Do children who participate in afterschool enrichment programs acquire increased social skills and social/emotional competence?
The short answer is “Yes”. Decades of research across interrelated educational fields confirm that children who participate in afterschool programs reap a host of positive benefits. In addition to improved academic skills, interrelated outcome areas also include prevention, health and wellness, and social/emotional competencies. Recently, studies exclusively exploring the connection between afterschool program participation and improved social competencies document a wide range of pro-social outcomes, including: improvements in peer relationships, sense of self-worth, altruism, self-control, and intrinsic motivation.
Youth enrolled in high quality programs are more likely to see positive outcomes. How social/emotional competence is achieved during afterschool program participation rests on three key factors: quality programming and staffing, frequency of youth participation, and strong local partnerships.
Quality of Program and Staffing
A program that offers a well-organized, active form of learning is the key. The curriculum should also provide a focused component on personal skill development that fosters peer-to-peer engagement. Interpersonal engagement is what facilitates high quality social/emotional learning outcomes. Programs that offer classes with a sequenced set of activities (designed to achieve interactive skill development objectives) such as STEAM curriculum, music and language instruction, chess club, homework labs, and organized athletic participation provide opportunities for interpersonal communication. These types of classes target explicit personal or social skills as part of the learning outcome. This curriculum yields a wide range of significant positive pro-social outcomes, including self-efficacy, self-regulation, intrinsic motivation, empathy, self and social awareness, and relationship management skills. These acquired skills lead to an increased sense of accomplishment.
Structure is also important. Programs with a good teacher-student ratio are important. Youth concentrated together without adequate supervision will not provide the environment for pro-social learning outcomes. In programs where staff models positive behavior, provides individual and guided feedback, actively listens, and are enthusiastic about their chosen subjects, positive peer-to-peer relationships are more likely to occur. Additionally, staff that establishes clear expectations for mature respectful peer interactions will see increased social skills among their students.
Much as participation gaps influence academic, musical, or athletic outcomes for youth, gaps in afterschool program participation also impacts the pro-social benefits. Research indicates that students experience greater social/emotional gains if they participate regularly and with greater frequency (more days a week) in their afterschool program. This also includes participating in a sustained manner over a number of years. Youth who participate at a higher level are more comfortable seeking and maintaining new friendships. The increased opportunity to socialize in a positive environment outside of school not only results in improved relationships with peers, but in a sense of belonging. High participation also allows stronger interpersonal relationships with adults. Youth who participate more extensively establish closer connections with teachers and adult mentors than their less engaged peers. Strong and sustained participation allows youth to develop a strong identity within the program, which leads to a sense of self-assuredness. High-level participants are also likely to find more enjoyment in the programs, be more actively engaged, and have greater learning outcomes.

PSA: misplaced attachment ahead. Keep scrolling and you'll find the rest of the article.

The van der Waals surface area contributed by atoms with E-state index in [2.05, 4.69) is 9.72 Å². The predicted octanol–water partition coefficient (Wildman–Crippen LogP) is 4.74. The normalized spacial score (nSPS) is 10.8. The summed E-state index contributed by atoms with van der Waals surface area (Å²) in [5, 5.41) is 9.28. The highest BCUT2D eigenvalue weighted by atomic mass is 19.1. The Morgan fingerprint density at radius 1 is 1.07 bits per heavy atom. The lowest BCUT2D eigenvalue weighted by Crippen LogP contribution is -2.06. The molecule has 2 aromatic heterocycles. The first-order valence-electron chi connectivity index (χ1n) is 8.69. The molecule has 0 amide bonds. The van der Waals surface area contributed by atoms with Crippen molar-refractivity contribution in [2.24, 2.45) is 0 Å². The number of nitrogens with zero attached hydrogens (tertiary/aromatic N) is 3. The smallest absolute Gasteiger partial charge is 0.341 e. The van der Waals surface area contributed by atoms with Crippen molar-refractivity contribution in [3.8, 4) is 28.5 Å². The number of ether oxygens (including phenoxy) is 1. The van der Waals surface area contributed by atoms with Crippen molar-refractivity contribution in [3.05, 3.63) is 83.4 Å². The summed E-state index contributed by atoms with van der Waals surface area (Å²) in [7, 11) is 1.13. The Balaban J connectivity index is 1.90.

Afterschool programs, that effectively develop and establish strong partnerships with supporting team members such as local schools, families, and community business, reinforce pro-social learning outcomes. Providing a bridge between home and school, while supporting other community businesses, contributes to a child’s social development in both his/her micro and macro environment.
Children who develop social/emotional competence possess the tools they need to succeed in the classroom and beyond. Quality afterschool programs provide a vehicle for youth to feel connected to each other, teachers/mentors, and their community. Strong emotional/social skills are the cornerstones for self-confidence, self-awareness, and empathy, and provide the foundational leadership skills for future generations.